Here we investigate changes in the radial thermodynamic distributions across the hurricane eye and eyewall. Similarly to section 2a, we consider 850-mb flight-level data in Hurricane Diana (1984) and 600-mb flight-level data in Hurricane Olivia (1994). Equivalent potential temperature was calculated using the empirical formulas in Bolton (1980).

Concurrent with changes in the kinematic fields (section 2a), the thermodynamic fields along the 850-mb surface in Diana exhibited dramatic changes during the transition from regime 1 to regime 2. In regime 1 (Figs. 4a,b), the eye was very warm and dry with an 18°C dewpoint depression near the eye center. Profiles of θe consistently exhibited distinct maxima within the eyewall and local minima at the eye center. Differences between eye and eyewall θe were as large as 21 K. In regime 2 (Figs. 4c,d), the profiles had changed dramatically. The eye had become cooler, more moist, and saturated. Although the eye temperatures had decreased, the increase of dewpoint was sufficient to increase the local θe and the profiles had become nearly monotonic.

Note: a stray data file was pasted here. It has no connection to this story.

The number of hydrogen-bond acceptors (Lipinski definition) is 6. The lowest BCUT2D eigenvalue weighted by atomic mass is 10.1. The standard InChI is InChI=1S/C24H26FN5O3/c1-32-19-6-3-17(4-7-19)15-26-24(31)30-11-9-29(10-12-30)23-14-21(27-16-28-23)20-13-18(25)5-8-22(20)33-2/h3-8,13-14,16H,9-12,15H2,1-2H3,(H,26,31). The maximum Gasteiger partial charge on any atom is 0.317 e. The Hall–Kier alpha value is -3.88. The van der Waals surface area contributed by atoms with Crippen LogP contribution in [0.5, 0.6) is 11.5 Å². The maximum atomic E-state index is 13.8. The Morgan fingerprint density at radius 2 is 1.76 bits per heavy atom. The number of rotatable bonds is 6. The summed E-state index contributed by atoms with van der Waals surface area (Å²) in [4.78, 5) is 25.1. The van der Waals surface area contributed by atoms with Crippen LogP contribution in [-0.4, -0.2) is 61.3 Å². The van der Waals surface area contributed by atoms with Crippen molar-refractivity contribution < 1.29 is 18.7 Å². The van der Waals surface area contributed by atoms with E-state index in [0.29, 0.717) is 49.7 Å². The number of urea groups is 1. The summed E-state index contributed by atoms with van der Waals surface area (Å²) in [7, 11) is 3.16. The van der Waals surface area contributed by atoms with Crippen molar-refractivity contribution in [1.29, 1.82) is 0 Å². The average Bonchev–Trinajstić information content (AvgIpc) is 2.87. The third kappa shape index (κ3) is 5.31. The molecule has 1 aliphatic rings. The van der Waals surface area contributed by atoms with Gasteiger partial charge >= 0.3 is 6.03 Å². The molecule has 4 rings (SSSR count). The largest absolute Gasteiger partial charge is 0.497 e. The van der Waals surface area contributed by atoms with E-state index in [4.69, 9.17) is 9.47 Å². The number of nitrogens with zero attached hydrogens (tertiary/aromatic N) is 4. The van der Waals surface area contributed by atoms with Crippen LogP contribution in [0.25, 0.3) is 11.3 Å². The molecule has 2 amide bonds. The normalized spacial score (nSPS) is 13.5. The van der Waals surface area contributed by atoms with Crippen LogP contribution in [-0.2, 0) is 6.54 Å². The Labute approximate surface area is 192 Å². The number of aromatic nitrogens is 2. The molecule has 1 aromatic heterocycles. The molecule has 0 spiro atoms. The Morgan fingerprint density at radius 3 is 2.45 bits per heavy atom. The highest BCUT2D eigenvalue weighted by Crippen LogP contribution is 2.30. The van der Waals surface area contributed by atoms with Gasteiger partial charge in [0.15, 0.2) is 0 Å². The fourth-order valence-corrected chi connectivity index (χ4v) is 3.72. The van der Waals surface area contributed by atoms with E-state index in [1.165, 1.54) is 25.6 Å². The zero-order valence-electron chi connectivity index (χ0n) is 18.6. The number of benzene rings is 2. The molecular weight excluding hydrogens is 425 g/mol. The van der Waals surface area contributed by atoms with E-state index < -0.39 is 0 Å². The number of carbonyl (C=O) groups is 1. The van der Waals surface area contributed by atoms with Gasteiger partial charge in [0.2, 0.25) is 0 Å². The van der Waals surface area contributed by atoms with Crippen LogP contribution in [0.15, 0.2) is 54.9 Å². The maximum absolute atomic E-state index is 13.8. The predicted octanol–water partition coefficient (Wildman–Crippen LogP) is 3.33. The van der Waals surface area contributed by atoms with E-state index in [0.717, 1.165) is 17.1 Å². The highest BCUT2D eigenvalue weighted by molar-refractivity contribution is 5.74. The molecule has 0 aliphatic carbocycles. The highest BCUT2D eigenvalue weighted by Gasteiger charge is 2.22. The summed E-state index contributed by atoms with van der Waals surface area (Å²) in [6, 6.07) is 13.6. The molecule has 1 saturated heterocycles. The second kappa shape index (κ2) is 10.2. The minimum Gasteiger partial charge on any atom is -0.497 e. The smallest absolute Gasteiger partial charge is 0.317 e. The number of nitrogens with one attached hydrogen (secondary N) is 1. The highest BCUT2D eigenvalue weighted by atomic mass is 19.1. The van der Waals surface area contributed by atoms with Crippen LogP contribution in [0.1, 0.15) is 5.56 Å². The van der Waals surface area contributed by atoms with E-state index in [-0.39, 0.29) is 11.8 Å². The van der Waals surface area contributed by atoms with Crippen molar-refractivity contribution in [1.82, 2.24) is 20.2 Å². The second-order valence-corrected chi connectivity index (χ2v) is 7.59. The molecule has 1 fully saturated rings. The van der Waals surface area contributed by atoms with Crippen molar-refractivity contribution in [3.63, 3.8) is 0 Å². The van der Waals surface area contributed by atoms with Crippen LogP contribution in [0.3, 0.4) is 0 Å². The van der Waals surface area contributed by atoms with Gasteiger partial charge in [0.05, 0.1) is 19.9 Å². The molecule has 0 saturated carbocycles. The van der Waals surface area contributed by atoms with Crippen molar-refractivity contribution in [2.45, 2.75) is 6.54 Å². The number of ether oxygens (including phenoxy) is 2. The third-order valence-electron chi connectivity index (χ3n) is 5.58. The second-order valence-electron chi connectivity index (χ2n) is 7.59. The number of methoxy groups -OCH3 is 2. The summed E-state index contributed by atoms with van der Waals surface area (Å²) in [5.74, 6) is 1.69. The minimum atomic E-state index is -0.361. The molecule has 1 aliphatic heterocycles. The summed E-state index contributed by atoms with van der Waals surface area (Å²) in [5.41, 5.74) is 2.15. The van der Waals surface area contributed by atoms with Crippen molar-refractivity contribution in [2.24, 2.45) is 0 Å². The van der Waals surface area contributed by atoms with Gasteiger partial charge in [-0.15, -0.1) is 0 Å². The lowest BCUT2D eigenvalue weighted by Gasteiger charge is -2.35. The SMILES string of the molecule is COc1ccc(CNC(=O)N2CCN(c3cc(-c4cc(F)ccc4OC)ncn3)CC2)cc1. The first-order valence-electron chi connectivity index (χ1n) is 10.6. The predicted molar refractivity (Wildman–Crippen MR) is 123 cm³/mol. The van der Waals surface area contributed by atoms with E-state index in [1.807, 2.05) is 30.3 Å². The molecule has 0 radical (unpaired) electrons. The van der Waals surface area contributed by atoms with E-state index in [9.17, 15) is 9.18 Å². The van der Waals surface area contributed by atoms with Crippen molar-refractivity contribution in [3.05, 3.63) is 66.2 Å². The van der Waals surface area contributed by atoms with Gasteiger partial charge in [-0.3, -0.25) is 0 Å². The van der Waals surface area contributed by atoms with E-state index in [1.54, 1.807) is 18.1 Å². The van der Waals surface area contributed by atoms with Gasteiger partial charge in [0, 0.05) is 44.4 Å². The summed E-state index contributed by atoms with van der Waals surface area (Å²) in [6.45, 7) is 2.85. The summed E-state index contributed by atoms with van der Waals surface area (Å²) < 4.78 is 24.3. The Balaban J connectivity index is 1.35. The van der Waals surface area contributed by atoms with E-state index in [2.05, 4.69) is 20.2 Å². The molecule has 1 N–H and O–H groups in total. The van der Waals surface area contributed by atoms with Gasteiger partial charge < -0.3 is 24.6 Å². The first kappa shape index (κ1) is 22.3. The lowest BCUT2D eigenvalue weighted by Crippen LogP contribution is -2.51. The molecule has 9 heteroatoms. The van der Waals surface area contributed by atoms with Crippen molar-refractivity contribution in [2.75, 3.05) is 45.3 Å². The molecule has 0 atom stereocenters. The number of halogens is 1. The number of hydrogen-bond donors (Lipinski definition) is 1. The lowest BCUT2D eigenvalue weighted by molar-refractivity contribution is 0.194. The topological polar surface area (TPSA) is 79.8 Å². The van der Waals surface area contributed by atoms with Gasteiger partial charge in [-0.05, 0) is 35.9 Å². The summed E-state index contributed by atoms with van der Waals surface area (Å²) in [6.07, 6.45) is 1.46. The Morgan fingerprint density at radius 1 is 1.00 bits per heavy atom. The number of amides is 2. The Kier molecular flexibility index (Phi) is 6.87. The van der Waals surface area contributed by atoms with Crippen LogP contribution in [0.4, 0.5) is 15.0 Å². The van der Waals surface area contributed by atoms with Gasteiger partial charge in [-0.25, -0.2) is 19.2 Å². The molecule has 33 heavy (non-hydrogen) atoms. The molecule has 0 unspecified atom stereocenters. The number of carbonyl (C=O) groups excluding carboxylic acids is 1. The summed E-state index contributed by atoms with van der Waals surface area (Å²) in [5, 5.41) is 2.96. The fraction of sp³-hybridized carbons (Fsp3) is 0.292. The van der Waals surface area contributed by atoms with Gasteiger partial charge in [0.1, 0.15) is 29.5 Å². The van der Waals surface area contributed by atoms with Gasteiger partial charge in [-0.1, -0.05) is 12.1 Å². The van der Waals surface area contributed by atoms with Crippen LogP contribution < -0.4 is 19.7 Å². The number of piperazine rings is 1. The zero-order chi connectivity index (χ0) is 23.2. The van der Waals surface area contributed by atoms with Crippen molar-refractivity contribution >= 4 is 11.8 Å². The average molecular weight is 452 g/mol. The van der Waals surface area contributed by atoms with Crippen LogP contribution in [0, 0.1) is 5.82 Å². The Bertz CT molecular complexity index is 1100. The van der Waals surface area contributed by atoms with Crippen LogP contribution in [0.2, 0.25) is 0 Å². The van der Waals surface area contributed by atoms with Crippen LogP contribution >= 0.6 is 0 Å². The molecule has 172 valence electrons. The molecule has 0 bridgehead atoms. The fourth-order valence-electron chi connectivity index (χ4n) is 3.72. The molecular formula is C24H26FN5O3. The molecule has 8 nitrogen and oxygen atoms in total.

Profiles of thermodynamic fields in Olivia during weakening, but prior to the transition from regime 1 to 2, are shown in Fig. 5a. The eye was warm and dry with a ∼20°C dewpoint depression near the eye center. Approximately 38 min later, at 2249 UTC, the aircraft reentered Olivia’s eye and appears to have captured the transitioning thermodynamic fields (Fig. 5b). During the subsequent radial leg pair, the profiles across the eye and eyewall were indicative of regime 2 (Fig. 5c). During the transition, temperatures in the eye remained roughly constant while dewpoints increased from −1°C at 2211 UTC to 3°C at 2249 UTC and to 7.5°C at 2318 UTC.